Memo to the Dalai Lama, Jack Kornfield, Huston Smith: please explain on what basis you believe that violent acts perpetrated in the name of Islam and justified by central Islamic texts and core Islamic teachings are not Islam.
Western governments have invested heavily in the proposition that mainstream, “true” Islam is peaceful, and that the overwhelming majority of Muslims in Western countries accept the core values of Western pluralism. Yet this has been blind trust. No one has yet formulated an Islamic theology and jurisprudence that actually provides for these things, and definitively refutes the jihadists using Islamic texts. I do not believe it can be done, and I think that official Washington needs to be cognizant of that fact. From those who claim that it has been done I have only received airy affirmations that it isn’t worth bothering to show me.
All right. Yet again I am asking for anyone of good will to show me. Send me examples of Islamic religious scholars rejecting, on Islamic grounds, jihad violence against non-Muslims; rejecting the idea that Sharia law should be instituted in the Muslim and non-Muslim world; and teaching the idea that non-Muslims and Muslims should live together indefinitely as equals. Send me rejections of the ideas that women should not enjoy full equality of rights with men. Send me information that shows that those who write such rejections are not lone voices crying in the wilderness, with the wolves of Islamic orthodoxy ready to pounce upon them, but that they represent broad traditions within Islam and have large followings.
I’ll be right here, at firstname.lastname@example.org.
“Dalai Lama seeks to improve Islam’s image: He’ll meet with Muslim leaders in a mission of peace in S.F.,” from the San Francisco Chronicle, with thanks to PRCS:
The Dalai Lama, a powerful icon for peace worldwide, will gather with influential American Muslim leaders in San Francisco today to help refashion Islam’s image in the United States.
Concerned that Muslims are unfairly demonized in American popular consciousness, the world-renowned Buddhist leader hopes to help show Islam in what he sees as its truest form, one of peace.
“The enemy is not out there,” said Tenzin Dhonden, the Dalai Lama’s emissary for peace. “The enemy is within you. … How we see religion is in our mind. But religion itself is the truth: peace and harmony.”
The hurdles are numerous.
Polls in Muslim countries have shown that some Muslims think of the Sept. 11 terrorist attacks as a good thing, said Muslim scholar Sheikh Hamza Yusuf. Co-founder of the Zaytuna Institute in Hayward, Yusuf advised President Bush in the days after the attacks.
He also noted that polls have revealed that some Americans support bombing Mecca, Islam’s holiest city.
“Who are the extremists?” he asked. “It’s all of us. There’s no ‘us’ versus ‘them’ here. We’ve got extremists on both sides. If we let extremist agendas chart the course for us on both sides, we’re headed for a very, very frightening world.”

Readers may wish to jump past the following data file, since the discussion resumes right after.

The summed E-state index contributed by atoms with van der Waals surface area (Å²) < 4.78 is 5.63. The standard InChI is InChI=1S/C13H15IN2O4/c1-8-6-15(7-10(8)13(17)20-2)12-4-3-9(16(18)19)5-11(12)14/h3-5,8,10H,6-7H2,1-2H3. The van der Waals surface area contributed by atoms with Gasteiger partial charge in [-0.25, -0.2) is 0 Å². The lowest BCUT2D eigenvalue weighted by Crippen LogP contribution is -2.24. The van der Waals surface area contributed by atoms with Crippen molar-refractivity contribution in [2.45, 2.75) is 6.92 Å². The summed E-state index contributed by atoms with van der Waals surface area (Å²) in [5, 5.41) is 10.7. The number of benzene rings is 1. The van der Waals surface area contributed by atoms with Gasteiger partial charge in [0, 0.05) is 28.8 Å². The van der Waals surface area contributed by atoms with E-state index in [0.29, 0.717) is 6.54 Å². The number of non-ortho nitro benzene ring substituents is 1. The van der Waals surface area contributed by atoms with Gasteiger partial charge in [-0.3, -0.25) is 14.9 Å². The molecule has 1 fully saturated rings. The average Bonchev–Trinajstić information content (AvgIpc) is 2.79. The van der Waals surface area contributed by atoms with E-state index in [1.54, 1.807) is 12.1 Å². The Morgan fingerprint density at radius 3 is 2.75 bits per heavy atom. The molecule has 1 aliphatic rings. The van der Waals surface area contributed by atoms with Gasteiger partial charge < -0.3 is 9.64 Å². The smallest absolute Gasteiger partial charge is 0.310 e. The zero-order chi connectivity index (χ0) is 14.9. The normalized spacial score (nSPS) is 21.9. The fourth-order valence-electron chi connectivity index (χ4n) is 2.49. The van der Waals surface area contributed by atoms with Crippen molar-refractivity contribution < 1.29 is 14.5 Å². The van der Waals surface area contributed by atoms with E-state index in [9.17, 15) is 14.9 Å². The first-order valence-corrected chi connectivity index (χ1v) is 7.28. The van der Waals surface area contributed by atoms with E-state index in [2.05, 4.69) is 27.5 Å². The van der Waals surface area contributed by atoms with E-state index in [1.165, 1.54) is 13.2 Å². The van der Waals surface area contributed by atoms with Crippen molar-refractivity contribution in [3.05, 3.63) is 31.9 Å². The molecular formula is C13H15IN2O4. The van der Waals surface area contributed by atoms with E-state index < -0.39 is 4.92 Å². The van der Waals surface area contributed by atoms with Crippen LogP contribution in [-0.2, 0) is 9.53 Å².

Speakers at today’s invitation-only event at the Mark Hopkins Hotel, “Gathering of Hearts Illuminating Compassion,” say violent images of Islam are sensationalized by a selective news media.
They say the faith of the vast majority of the hundreds of millions of Muslims worldwide bears no relation to the beliefs of terrorists who claim religious authority.
“That’s not Islam,” said Jack Kornfield, a prominent Buddhist teacher and founder of the Spirit Rock Meditation Center in Marin County. “Those are extremists and crazies. Quite honestly, you find that in every tradition. Right now, our media is highlighting that.” Kornfield is not participating in today’s event.
Even though Buddhist-Muslim relations are at the center of the gathering, organizers are emphasizing an even broader understanding of faith: that all religions are the same at their core.
This message plays well in the religiously diverse Bay Area, where believers of all faiths often adapt aspects of other traditions.
Organizers also plan to address the rise of fundamentalism in many religions, which they say can turn beliefs into political tools.
“It is hijacked religion that causes violence,” said Huston Smith, an author and former professor at four major universities and a speaker at today’s event.
“In warfare, you need power,” said Smith, a Berkeley resident. “Therefore, you have to believe that God is on your side and you are an instrument of God to do his will through warfare and fighting and the laying down of lives. The flip side of that is that the enemy is the demon, the axis of evil.”
The conference, limited to roughly 500 people, will consist of presentations by scholars and religious leaders.
In addition to Yusuf, they will include Imam Mehdi Khorasani, a spiritual leader born in Karbala, Iraq, who guides a 6,000-member congregation in Fairfax, and the Rev. Alan Jones, dean of Grace Cathedral in San Francisco, an Episcopal church.
“As long as we are quiet and not trying to explain, the danger and misunderstanding remains,” said Khorasani, whose invitation to the Dalai Lama prompted today’s gathering.
Great. Clear up the misunderstanding. The world is waiting.